With almost 10,000 kilometers of track and over 1,000 stations and stops, Austria's dense rail network is one of Europe's most punctual and safest railways. However, keeping track of infrastructure damage and route availability of such an extensive network can become troublesome. That's why, in late 2022, the Austrian Federal Railways (ÖBB) and Frequentis partnered to research hangar-based automated drone flights in Austria.

Focusing on preventing railway incidents through routine maintenance flights, ÖBB and Frequentis want to use drones to provide early detection of damage to infrastructure, natural hazard management, monitor route availability, and emergency management at major events. The idea is to create a solution for faster, more efficient, and more frequent rail track maintenance checks.

In infrastructure inspections, drones provide:

  • Fast, reproducible, on-demand image acquisition.
  • Accurate and comprehensive data.
  • Better documentation.
  • Faster reconciliation with subcontractors.
  • Remote access to the current status of a site.

If deployed correctly, drone solutions can provide benefits no other tools can, especially when considering costs and time-saving. However, automated BVLOS drone flights are key to achieving the full potential and making the most out of a drone solution for a rail network this size. Unfortunately, BVLOS flights are still one of the most exceptional among drone flights, and implementing them is still a challenge from an administrative, technical, and regulatory point of view.

Together, ÖBB and Frequentis signed a unique cooperation agreement to improve the understanding of automated BVLOS drone flights and their restrictions regarding official regulations, weather, and topography, and more. Over the next 12 months, the goal is to carry out complex and automated BVLOS drone flights and test them in various railway-relevant application areas. Both companies will also explore digitalized railway operations to work out all aspects for the approval of these automated flights and to gather experience for their handling in an intensive trial operation.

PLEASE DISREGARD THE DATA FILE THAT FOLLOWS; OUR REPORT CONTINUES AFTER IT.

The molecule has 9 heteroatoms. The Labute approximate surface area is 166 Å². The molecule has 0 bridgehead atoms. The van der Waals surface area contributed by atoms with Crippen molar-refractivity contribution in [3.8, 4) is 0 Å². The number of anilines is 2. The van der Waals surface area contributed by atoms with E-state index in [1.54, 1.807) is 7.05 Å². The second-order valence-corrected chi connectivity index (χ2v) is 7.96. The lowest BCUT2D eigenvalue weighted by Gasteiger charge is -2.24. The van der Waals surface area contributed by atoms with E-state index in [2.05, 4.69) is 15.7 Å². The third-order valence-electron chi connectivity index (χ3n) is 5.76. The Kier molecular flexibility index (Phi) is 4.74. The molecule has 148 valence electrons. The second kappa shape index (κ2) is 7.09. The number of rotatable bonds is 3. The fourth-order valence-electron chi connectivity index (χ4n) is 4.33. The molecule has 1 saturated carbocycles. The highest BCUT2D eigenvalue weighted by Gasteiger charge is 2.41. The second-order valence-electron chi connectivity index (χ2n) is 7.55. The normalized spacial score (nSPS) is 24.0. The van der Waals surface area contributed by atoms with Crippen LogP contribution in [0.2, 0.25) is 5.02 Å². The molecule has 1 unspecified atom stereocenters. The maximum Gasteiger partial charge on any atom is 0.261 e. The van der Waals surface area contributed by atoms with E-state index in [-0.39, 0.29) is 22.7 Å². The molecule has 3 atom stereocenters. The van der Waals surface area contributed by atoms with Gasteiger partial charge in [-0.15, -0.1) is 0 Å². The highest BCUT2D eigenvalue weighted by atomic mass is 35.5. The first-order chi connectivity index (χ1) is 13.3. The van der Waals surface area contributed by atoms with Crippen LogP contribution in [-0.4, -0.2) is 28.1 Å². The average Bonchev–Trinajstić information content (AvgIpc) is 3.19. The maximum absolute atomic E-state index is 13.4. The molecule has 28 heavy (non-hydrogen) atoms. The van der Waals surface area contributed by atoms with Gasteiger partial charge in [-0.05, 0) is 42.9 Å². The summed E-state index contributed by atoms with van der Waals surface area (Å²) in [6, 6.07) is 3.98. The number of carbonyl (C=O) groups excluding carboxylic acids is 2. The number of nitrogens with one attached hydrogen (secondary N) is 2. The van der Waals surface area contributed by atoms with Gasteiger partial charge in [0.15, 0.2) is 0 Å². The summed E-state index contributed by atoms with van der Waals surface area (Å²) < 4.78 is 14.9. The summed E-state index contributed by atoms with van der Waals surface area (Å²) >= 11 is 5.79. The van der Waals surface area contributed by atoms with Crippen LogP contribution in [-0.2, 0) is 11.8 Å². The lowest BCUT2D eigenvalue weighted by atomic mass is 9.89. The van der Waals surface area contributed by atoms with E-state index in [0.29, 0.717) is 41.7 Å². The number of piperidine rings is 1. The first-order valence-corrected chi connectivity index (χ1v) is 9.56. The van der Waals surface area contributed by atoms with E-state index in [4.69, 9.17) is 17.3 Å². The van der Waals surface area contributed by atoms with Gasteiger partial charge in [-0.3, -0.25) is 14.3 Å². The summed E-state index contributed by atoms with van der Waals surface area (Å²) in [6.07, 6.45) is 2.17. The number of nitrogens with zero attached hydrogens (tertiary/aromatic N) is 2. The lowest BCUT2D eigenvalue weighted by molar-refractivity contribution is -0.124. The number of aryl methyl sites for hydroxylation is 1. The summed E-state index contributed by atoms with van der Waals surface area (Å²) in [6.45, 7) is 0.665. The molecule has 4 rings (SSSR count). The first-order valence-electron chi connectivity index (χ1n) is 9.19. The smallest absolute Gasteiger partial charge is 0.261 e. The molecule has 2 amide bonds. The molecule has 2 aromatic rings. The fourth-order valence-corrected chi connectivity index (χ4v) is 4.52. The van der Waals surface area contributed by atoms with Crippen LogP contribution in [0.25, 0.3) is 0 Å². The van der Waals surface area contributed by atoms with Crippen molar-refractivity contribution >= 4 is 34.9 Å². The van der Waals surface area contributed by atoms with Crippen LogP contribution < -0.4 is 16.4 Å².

"This cooperation is an important step for us," said Johann Pluy, Member of the Board of ÖBB. "With the help of BVLOS flights, we will not only increase the safety of our facilities but will also be able to handle extra tasks more frequently and at lower cost in the future. I am very excited about this promising cooperation with Frequentis."

As a UTM system developer that fully covers the services stipulated in the EASA U–Space regulation, Frequentis has vast knowledge in enhancing organizations' technological capabilities to safely and efficiently introduce drones. Last year, the Norwegian Air Navigation Services extended its existing UTM contract with Frequentis to enable safe and efficient UTM service provision around offshore platforms in the Norwegian North Sea.

Later in the year, Airservices Australia selected Frequentis to participate in a competitive down-selection process to create Australia's first Flight Information Management System (FIMS). The company is also developing Project Rise, a system that combines three independent layers of software to create an intelligent integrated system with a complete workflow of drone operations from flight planning to in-flight to post-flight auditing.

With Frequentis' help, ÖBB hopes to obtain a flight permit to enable automated drone flights from its operations center. On the other hand, Frequentis expects to gain knowledge regarding the availability, stability, regulatory requirements, and possible applications of drone hangars, which will form a valuable basis for further innovations in the field of drone technology.